Rabies Rates Highest in Bay County

PANAMA CITY-- So far one cat and 3 raccoons have tested positive in Bay County this year. That is enough to concern county health officials.

"It's pretty much the only condition that is going to kill you if your pet exposes you to it. It's one of the first vaccinations you want to make sure your pet is current on," said Michael Templin of the Health Department.

Florida law requires all pet owners keep animals up to date on vaccinations. For rabies, that means one every 1 to 3 years.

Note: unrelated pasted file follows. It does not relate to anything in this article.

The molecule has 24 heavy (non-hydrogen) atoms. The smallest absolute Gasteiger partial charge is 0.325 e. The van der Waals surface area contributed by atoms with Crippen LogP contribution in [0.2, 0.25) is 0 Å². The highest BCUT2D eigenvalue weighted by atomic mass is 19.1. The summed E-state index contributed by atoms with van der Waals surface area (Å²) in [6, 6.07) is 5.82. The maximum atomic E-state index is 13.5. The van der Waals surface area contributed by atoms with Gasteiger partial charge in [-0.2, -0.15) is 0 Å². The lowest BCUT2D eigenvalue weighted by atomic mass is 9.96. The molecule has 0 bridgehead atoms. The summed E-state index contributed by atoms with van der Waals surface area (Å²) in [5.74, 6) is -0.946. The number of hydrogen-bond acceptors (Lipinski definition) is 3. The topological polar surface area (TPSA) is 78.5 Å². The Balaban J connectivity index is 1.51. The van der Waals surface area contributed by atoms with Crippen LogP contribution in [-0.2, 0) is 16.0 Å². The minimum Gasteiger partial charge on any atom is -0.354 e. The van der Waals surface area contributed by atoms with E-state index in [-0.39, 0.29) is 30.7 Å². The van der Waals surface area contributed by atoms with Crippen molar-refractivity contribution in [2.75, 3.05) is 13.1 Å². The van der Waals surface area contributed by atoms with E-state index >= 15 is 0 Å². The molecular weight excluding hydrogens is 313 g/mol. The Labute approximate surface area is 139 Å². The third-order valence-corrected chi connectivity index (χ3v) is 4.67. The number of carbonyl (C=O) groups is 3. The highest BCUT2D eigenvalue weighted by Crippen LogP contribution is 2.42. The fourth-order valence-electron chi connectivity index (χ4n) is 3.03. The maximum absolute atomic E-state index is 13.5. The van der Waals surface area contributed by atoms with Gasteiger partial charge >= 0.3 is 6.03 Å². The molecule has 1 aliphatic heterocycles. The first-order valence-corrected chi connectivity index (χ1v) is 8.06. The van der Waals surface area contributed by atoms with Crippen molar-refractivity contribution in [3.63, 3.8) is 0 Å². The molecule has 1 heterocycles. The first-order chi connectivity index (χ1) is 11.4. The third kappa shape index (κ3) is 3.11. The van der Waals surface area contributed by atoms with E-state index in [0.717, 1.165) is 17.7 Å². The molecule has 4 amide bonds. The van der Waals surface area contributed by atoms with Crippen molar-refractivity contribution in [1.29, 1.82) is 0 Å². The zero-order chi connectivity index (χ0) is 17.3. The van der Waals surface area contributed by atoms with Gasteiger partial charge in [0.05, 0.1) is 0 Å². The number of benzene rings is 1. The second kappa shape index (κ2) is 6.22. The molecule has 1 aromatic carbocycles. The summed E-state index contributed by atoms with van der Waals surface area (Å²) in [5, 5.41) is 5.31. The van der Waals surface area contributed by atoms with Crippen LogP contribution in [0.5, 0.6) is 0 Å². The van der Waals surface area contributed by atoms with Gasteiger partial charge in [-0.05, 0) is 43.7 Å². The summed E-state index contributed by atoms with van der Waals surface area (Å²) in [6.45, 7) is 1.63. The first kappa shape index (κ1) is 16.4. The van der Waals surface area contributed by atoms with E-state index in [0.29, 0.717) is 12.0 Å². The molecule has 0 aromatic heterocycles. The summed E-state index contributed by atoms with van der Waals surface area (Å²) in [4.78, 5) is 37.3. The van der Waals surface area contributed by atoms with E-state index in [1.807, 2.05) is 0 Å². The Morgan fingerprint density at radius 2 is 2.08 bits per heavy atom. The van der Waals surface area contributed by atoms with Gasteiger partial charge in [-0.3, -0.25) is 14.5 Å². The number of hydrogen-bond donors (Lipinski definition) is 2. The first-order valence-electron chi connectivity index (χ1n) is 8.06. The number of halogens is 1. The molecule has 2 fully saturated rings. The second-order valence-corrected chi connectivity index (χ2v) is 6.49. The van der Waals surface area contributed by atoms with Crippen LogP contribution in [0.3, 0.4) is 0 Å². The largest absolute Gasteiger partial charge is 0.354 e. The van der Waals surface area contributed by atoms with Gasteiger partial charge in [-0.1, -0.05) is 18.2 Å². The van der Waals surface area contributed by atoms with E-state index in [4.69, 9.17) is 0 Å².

"An UN-vaccinated animal is either euthanized or quarantined for 6 months. Whereas a vaccinated animal is boosted and quarantined for 45 days, and usually at home. So there is a big difference," said Templin.

Rabies attacks the nervous system and brain, changing the behavior in animals.

It may walk in circles like it's dizzy. It may be laying in an unusual place like by the road instead of the property. Really if you just notice anything that appears different," said Animal Control officer Shane Williams.

Last year Bay County had more rabies cases than any in the state.

"Bay County is a pretty wild place, you don't have to go very far to end up in a pine forest or in a marine shoreline environment which raccoons really like," said Templin.

One side effect of rabies is that raccoons are less timid around humans. Health officials warn you against feeding them, or any other wild animals.